Three days after a ransomware attack shut down Baltimore County’s school system, there is no indication the problem will be resolved quickly, and the timeline for resuming classes remains uncertain.
School officials issued a statement Friday saying the district continues to address the “catastrophic attack on our technology system” but gave no specifics on when online learning might be back up and running.
“Unfortunately, we are limited in what we can say due to the ongoing federal, state and local investigations,” the statement said, adding that updates will be provided at 4 p.m. each day.
The extensive ransomware attack closed school for the 115,000 students attending classes entirely online due to the coronavirus pandemic. Local officials have released little information about this week’s cyber attack, except to say that the county police department is working with the FBI and the state’s Emergency Management Agency. The county school system said the attack had affected many parts of its network.
Experts on ransomware attacks said while they do not have any specifics on the county’s situation, they believe it is likely the school district would be able to get online classes up and running in some form within a week or two, and perhaps as soon as a few days. Other network operations could take much longer.
The school system announced Saturday that schools will be closed Monday and Tuesday.
There are many options available that don’t require teachers to plug into the county system, said Avi Rubin, technical director of the Johns Hopkins University Information Security Institute and a computer science professor. When classes closed down in March for the coronavirus, he said, he was able to quickly put his class on a video conferencing platform.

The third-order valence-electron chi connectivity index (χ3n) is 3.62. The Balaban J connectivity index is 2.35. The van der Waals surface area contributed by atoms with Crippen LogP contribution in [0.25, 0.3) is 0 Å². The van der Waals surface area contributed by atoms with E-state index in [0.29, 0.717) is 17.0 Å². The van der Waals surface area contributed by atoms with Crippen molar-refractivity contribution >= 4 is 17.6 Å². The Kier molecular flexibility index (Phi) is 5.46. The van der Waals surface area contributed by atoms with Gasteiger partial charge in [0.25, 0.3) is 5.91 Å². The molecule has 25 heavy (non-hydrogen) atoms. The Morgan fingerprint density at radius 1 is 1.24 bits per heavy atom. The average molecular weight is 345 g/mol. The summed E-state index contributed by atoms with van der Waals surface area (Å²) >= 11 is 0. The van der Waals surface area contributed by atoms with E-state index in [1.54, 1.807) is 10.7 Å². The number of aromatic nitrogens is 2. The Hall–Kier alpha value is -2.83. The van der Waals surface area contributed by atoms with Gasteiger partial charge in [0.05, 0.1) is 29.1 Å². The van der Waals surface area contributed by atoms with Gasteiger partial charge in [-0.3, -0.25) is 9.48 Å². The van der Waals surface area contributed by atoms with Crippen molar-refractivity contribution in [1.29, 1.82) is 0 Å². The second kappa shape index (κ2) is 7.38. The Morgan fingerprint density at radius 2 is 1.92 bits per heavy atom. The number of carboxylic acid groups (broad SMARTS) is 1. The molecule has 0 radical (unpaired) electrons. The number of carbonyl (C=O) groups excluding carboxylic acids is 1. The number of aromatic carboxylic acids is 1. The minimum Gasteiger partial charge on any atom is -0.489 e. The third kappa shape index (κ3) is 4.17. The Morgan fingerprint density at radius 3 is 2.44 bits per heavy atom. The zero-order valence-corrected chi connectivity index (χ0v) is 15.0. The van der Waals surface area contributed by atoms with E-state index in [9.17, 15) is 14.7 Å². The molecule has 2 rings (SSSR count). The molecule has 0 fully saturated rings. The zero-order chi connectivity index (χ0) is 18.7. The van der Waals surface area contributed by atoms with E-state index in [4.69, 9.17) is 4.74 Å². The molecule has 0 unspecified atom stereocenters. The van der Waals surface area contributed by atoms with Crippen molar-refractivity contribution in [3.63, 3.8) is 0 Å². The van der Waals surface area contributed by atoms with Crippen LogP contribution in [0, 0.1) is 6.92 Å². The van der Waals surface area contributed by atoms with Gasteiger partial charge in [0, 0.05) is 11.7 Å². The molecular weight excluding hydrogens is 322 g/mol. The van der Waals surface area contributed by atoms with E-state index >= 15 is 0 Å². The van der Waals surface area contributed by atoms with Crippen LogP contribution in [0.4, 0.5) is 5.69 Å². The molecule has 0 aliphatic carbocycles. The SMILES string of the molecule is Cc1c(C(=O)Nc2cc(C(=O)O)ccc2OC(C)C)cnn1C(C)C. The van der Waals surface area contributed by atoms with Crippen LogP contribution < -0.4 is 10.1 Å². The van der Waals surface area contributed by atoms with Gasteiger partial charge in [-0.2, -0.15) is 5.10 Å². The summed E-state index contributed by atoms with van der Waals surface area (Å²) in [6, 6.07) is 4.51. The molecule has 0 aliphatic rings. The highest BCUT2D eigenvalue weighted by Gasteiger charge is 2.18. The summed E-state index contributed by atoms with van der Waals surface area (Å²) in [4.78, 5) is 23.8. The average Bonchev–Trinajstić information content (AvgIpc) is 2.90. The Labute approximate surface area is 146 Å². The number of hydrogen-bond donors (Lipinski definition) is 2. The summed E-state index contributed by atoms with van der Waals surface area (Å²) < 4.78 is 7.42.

“In a pinch there are enough tools out there. There are ways to move to teaching even if it isn’t ideally the way we would teach,” Rubin said.
Fred Smalkin Jr., a technology attorney who worked in Baltimore’s law department during the 2019 ransomware attack on city government, said his optimistic best guess is that students could be back in virtual school in about a week. His pessimistic guess is a few weeks.
In the meantime, county officials need to consider what to focus on first in terms of returning normal operations to the organization. In some cases, the primary functions of paying people and getting communications running are as important as retrieving information. Ransomware attacks typically block access to a computer system or files until money is paid.
“So really there are two things [officials] need to do in parallel. One is to figure out what happened and recover their systems,” Rubin said. “The second is to recover their online learning.”
Rubin and Smalkin said the pace of restoration will largely depend on whether the school district has backed up its data regularly and whether the backups are infected with the ransomware.
One of the first signs that something was wrong with the network appeared Tuesday night when the school board meeting’s live stream abruptly cut out. Then teachers, who were entering first-quarter grades, were met with blank screens or odd messages that included the word Ryuk, which is a ransomware tool used by hackers.